"Inflation is here, and it's ugly", says VanEck's David Schassler. "But, there is something you can do about it".
Schassler, Portfolio Manager of the Inflation Allocation ETF, RAAX, at VanEck, sat down with TheStreet's Susan McGinnis, as part of our FREE webinar series: How to Play the Inflation Trade, brought to you by our partners at VanEck.
WATCH: How to Play the Inflation Trade, a FREE webinar, hosted by Susan McGinnis.
Video Highlights | How to Play the Inflation Trade
- 00:06:30 Can the Federal Reserve stop inflation?
- 00:10:40 Stocks to benefit in an inflationary environment
- 00:11:20 Inflation-hedging equities with strong yields
- 00:12:30 Key moves to inflation-proof your portfolio
- 00:21:30 What history tells investors about inflation
- 00:23:00 Inflation Allocation ETF, RAAX
- 00:30:20 Companies investing in the green transition
- 00:31:30 Why investors should consider the energy sector
Editor’s note. The webinar was recorded on October 28, 2021.
Video Transcript Below
David Schassler: When you start to think about the level of inflation as well as the categories of inflation, we think that makes the case for a transitory argument very, very difficult to make at this point. And there are a few reasons for that. So I'm just going to list off as quickly as I can the key drivers of inflation and why it's unlikely to be transitory.
In the intro, you mentioned the money supply. Yes, the money supply is up over 30% in the past year, but the level of the money supply, the increases, are still present-day well above long-term averages. That's increasing demand.
Commodity prices. Commodity prices are elevated. Elevated commodity prices work their way through the entire economy and put upward pressure on inflation.
Key Drivers of Inflation
- Money supply
- Supply chain
- Commodity prices
Schassler: Now let's talk about the Fed. The Fed's been using the most powerful tools they have in their arsenal so far, which has been talking down the narrative of inflation through this transitory campaign. If they were actually to fight inflation directly, we're talking about increasing interest rates. Right now, the debt-to-GDP ratio in the United States is very, very high.
We are a very highly leveraged economy. If you increase the cost of borrowing, it's going to have profound impacts on the economy, and it's likely to force a recession. So we think that the Fed is in a sense stuck in the sense of they are dealing with an economy that we still believe is fragile, growth is still high but falling, inflation stubbornly high and rising, a consumer that's becoming warier about the future, and a situation where we've got so much debt on the books that if we increase interest rates, it's going to cut into growth and potentially and probably lead to a recession.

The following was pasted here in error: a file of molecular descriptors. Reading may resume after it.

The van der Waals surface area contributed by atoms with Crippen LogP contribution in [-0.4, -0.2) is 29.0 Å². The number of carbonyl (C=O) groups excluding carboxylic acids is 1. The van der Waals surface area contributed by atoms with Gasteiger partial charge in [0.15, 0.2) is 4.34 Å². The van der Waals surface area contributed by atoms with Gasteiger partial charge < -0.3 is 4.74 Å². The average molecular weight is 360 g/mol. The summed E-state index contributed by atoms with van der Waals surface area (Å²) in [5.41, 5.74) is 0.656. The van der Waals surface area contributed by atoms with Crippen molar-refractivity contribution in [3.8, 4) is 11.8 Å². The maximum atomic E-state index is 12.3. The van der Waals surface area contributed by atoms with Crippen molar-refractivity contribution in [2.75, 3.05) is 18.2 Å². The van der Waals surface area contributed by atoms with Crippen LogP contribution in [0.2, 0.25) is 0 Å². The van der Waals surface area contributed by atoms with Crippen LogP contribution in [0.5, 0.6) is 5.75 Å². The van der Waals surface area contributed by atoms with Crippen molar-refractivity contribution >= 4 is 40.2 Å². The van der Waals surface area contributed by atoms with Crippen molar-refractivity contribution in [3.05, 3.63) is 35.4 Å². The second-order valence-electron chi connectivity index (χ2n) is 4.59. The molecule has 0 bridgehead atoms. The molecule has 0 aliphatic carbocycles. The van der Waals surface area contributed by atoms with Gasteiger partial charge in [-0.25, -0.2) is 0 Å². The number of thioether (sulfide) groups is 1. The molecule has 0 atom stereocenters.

Schassler: So people think of gold as a store of value asset. And there's a lot of similarities between gold and that of Bitcoin. So the key similarity is, first off, there's a finite supply. 21 million bitcoins can be mined; after that, you cannot mine more. So there's a finite supply just like there is with gold.
The second similarity is that Bitcoin, like gold, cannot be easily counterfeited. And the third is that it's easily exchangeable. So if I want my money, I can sell gold and convert it to dollars the same with Bitcoin. So those are the key three reasons why we view gold as a store of value asset that is very similar to that of Bitcoin.
Now here's the interesting thing. Those that do not favor Bitcoin and other cryptocurrencies will say, hold on a second. It's too volatile. And a volatile asset can't be thought of as a store of value asset. And this is where I'd push back a bit.
We think that the volatility is a benefit to investors because we own a very small amount of Bitcoin or exposure. We have a very small exposure to Bitcoin. So because of the volatility, we can only own a few percent but get a big impact. So we think the volatility is a benefit.
Key Similarities Between Gold and Bitcoin
- Finite supply
- Cannot be easily counterfeit
- Easily exchangeable
Schassler: I think that there are three key takeaways. The first is that inflation is here, it's undeniably a problem, and it's unlikely to go away anytime soon.
The second takeaway is that there's good news, and you can do something about it. Go out and buy real assets. Real assets have historically performed the best during high inflationary periods of the past, the 1970s, mid-2000s, and are currently leading the market higher now.
And the third takeaway is to consider the VanEck Inflation Allocation ETF. The ticker is RAAX. It gives you exposure to those key inflation-fighting assets. It does it in a risk-managed way. And it also can dynamically adjust the different inflation regimes to help you pivot and manage inflation going forward.